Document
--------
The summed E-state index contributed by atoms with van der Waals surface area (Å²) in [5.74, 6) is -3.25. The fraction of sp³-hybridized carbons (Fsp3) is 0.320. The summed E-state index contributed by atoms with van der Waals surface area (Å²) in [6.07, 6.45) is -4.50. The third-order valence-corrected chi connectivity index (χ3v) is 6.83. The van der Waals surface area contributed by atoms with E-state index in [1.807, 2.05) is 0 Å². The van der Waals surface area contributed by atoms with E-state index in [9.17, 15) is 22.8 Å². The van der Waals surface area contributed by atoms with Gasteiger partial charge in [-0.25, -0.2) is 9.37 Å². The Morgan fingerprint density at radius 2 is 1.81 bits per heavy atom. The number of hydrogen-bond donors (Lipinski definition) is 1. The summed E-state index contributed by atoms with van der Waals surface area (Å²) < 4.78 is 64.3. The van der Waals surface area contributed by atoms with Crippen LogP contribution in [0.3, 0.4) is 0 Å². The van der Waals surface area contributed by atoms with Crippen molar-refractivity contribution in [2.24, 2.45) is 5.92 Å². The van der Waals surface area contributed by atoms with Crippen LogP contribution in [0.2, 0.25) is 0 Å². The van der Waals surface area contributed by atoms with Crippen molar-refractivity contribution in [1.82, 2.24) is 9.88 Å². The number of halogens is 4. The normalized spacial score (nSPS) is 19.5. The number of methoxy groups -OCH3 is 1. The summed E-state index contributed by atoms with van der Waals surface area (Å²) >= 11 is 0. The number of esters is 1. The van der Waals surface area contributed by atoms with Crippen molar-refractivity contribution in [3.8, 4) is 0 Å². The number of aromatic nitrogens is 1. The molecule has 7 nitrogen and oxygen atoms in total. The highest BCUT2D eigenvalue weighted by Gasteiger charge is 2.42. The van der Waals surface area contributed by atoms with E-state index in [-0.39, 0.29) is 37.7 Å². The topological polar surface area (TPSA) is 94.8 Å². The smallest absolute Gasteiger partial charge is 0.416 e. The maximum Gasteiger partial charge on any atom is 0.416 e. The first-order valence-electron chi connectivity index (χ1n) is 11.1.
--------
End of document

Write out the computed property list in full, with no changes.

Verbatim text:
The summed E-state index contributed by atoms with van der Waals surface area (Å²) in [5.74, 6) is -3.25. The fraction of sp³-hybridized carbons (Fsp3) is 0.320. The summed E-state index contributed by atoms with van der Waals surface area (Å²) in [6.07, 6.45) is -4.50. The third-order valence-corrected chi connectivity index (χ3v) is 6.83. The van der Waals surface area contributed by atoms with E-state index in [1.807, 2.05) is 0 Å². The van der Waals surface area contributed by atoms with E-state index in [9.17, 15) is 22.8 Å². The van der Waals surface area contributed by atoms with Gasteiger partial charge in [-0.25, -0.2) is 9.37 Å². The Morgan fingerprint density at radius 2 is 1.81 bits per heavy atom. The number of hydrogen-bond donors (Lipinski definition) is 1. The summed E-state index contributed by atoms with van der Waals surface area (Å²) < 4.78 is 64.3. The van der Waals surface area contributed by atoms with Crippen LogP contribution in [0.3, 0.4) is 0 Å². The van der Waals surface area contributed by atoms with Crippen molar-refractivity contribution in [2.24, 2.45) is 5.92 Å². The van der Waals surface area contributed by atoms with Crippen LogP contribution in [0.2, 0.25) is 0 Å². The van der Waals surface area contributed by atoms with Crippen molar-refractivity contribution in [1.82, 2.24) is 9.88 Å². The number of halogens is 4. The normalized spacial score (nSPS) is 19.5. The number of methoxy groups -OCH3 is 1. The summed E-state index contributed by atoms with van der Waals surface area (Å²) >= 11 is 0. The number of esters is 1. The van der Waals surface area contributed by atoms with Crippen molar-refractivity contribution in [3.8, 4) is 0 Å². The number of aromatic nitrogens is 1. The molecule has 7 nitrogen and oxygen atoms in total. The highest BCUT2D eigenvalue weighted by Gasteiger charge is 2.42. The van der Waals surface area contributed by atoms with E-state index in [-0.39, 0.29) is 37.7 Å². The topological polar surface area (TPSA) is 94.8 Å². The smallest absolute Gasteiger partial charge is 0.416 e. The maximum Gasteiger partial charge on any atom is 0.416 e. The first-order valence-electron chi connectivity index (χ1n) is 11.1.